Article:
Interventions to increase knowledge and reduce risk of drugs-and-driving — evidence summary

Summary of the evidence

Likely to be beneficial

A narrative systematic review (Razaghizad et al., 2021, studies = 11 RCTs and 17 non-RCTs, N = 33,711 of 37,117 active research participants aged 15-25 yrs) investigated the effectiveness of prevention interventions for drugs-and-driving outcomes. The results found evidence to support the interventions that may improve drugs and driving knowledge, attitudes, and behaviours, specifically: 

  • high quality evidence that cannabis packaging with health warnings increases the knowledge about drugged driving effects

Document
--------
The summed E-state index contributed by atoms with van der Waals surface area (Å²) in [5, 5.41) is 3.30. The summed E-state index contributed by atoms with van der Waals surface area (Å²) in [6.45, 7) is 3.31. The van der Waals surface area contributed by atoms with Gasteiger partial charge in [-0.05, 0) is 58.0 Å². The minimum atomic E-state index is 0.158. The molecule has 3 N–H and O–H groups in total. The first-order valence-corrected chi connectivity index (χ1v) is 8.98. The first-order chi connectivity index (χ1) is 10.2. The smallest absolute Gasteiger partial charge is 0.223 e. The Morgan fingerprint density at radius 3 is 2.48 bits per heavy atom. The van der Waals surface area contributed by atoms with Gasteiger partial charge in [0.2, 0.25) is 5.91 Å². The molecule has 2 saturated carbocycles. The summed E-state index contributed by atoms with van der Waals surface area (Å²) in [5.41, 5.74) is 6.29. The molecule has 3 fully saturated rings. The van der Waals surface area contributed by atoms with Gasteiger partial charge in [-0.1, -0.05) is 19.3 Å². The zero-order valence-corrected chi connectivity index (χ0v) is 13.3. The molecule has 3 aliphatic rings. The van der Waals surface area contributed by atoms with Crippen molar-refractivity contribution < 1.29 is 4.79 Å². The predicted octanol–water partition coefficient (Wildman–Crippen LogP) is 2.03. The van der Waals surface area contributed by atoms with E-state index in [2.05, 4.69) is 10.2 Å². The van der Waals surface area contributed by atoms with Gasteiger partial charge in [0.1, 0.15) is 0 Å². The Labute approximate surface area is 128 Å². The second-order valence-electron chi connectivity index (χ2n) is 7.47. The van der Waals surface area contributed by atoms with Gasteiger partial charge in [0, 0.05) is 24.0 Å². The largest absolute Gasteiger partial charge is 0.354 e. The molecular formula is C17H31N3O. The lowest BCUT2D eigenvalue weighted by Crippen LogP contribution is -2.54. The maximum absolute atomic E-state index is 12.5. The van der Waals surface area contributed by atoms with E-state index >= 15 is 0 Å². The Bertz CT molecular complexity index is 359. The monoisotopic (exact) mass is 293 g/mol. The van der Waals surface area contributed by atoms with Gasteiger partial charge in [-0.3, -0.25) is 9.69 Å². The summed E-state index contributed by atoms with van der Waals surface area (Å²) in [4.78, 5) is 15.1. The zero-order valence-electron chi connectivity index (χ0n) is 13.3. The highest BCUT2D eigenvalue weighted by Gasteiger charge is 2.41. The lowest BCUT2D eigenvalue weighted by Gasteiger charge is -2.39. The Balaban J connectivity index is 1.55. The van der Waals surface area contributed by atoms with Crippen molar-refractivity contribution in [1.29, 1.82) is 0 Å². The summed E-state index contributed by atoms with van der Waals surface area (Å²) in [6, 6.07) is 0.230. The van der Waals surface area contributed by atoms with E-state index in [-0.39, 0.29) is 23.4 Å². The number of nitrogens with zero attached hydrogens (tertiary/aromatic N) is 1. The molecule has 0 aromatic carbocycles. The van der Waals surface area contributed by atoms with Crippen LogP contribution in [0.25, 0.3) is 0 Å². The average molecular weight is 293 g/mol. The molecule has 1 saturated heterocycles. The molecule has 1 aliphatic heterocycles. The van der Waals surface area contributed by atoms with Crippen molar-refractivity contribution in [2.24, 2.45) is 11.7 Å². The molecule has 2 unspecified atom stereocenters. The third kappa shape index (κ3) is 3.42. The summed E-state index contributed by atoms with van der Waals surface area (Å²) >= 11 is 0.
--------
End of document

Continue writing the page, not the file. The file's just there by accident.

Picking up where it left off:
• moderate quality evidence that roadside drug testing can reduce drugs-and-driving among cannabis users
  • moderate quality evidence that for youth or previous offenders, motivational interviewing can prevent drug-and-driving and driver education programs can increase knowledge

The impact of such interventions on measures of drugs-and-driving morbidity and mortality outcomes is uncertain.


Note: this evidence summary is only valid for the outcomes, target groups, settings and substances/patterns of use described below.

Name of response option:
Drugs-and-driving interventions
Desired outcome(s):
improve knowledge
reduce risk behaviours
Specific substance or pattern of use:
Target group(s) or setting(s):
young people